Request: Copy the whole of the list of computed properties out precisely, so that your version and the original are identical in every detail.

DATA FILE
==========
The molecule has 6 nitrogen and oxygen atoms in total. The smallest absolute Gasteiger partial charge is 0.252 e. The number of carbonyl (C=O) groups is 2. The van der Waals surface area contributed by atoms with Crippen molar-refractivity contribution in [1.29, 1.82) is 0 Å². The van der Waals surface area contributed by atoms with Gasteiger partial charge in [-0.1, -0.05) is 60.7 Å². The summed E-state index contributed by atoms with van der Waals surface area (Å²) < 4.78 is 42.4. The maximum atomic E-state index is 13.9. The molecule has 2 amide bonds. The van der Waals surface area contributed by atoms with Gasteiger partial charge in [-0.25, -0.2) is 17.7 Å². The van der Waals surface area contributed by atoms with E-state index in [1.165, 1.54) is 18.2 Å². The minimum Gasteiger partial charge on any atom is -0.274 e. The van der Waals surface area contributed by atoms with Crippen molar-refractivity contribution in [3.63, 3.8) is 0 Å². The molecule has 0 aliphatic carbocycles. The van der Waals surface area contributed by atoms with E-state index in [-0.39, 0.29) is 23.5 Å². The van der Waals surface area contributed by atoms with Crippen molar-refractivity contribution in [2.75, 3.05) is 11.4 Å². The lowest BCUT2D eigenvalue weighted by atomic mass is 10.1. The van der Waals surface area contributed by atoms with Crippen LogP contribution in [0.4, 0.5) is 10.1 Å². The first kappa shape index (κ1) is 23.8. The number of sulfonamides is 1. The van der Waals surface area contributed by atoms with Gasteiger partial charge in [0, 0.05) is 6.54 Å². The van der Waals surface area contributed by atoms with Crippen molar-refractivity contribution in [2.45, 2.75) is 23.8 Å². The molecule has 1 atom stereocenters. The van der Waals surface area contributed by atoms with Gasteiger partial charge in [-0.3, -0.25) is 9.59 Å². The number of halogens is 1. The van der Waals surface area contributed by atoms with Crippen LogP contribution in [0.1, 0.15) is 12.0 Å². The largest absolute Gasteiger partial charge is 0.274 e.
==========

The molecule has 6 nitrogen and oxygen atoms in total. The smallest absolute Gasteiger partial charge is 0.252 e. The number of carbonyl (C=O) groups is 2. The van der Waals surface area contributed by atoms with Crippen molar-refractivity contribution in [1.29, 1.82) is 0 Å². The van der Waals surface area contributed by atoms with Gasteiger partial charge in [-0.1, -0.05) is 60.7 Å². The summed E-state index contributed by atoms with van der Waals surface area (Å²) < 4.78 is 42.4. The maximum atomic E-state index is 13.9. The molecule has 2 amide bonds. The van der Waals surface area contributed by atoms with Gasteiger partial charge in [-0.25, -0.2) is 17.7 Å². The van der Waals surface area contributed by atoms with E-state index in [1.165, 1.54) is 18.2 Å². The minimum Gasteiger partial charge on any atom is -0.274 e. The van der Waals surface area contributed by atoms with Crippen molar-refractivity contribution in [3.63, 3.8) is 0 Å². The molecule has 0 aliphatic carbocycles. The van der Waals surface area contributed by atoms with E-state index in [-0.39, 0.29) is 23.5 Å². The van der Waals surface area contributed by atoms with Crippen molar-refractivity contribution in [2.75, 3.05) is 11.4 Å². The lowest BCUT2D eigenvalue weighted by atomic mass is 10.1. The van der Waals surface area contributed by atoms with Crippen LogP contribution in [0.4, 0.5) is 10.1 Å². The first kappa shape index (κ1) is 23.8. The number of sulfonamides is 1. The van der Waals surface area contributed by atoms with Gasteiger partial charge in [0, 0.05) is 6.54 Å². The van der Waals surface area contributed by atoms with Crippen molar-refractivity contribution in [2.45, 2.75) is 23.8 Å². The molecule has 1 atom stereocenters. The van der Waals surface area contributed by atoms with Gasteiger partial charge in [-0.3, -0.25) is 9.59 Å². The number of halogens is 1. The van der Waals surface area contributed by atoms with Crippen LogP contribution in [0.1, 0.15) is 12.0 Å². The largest absolute Gasteiger partial charge is 0.274 e.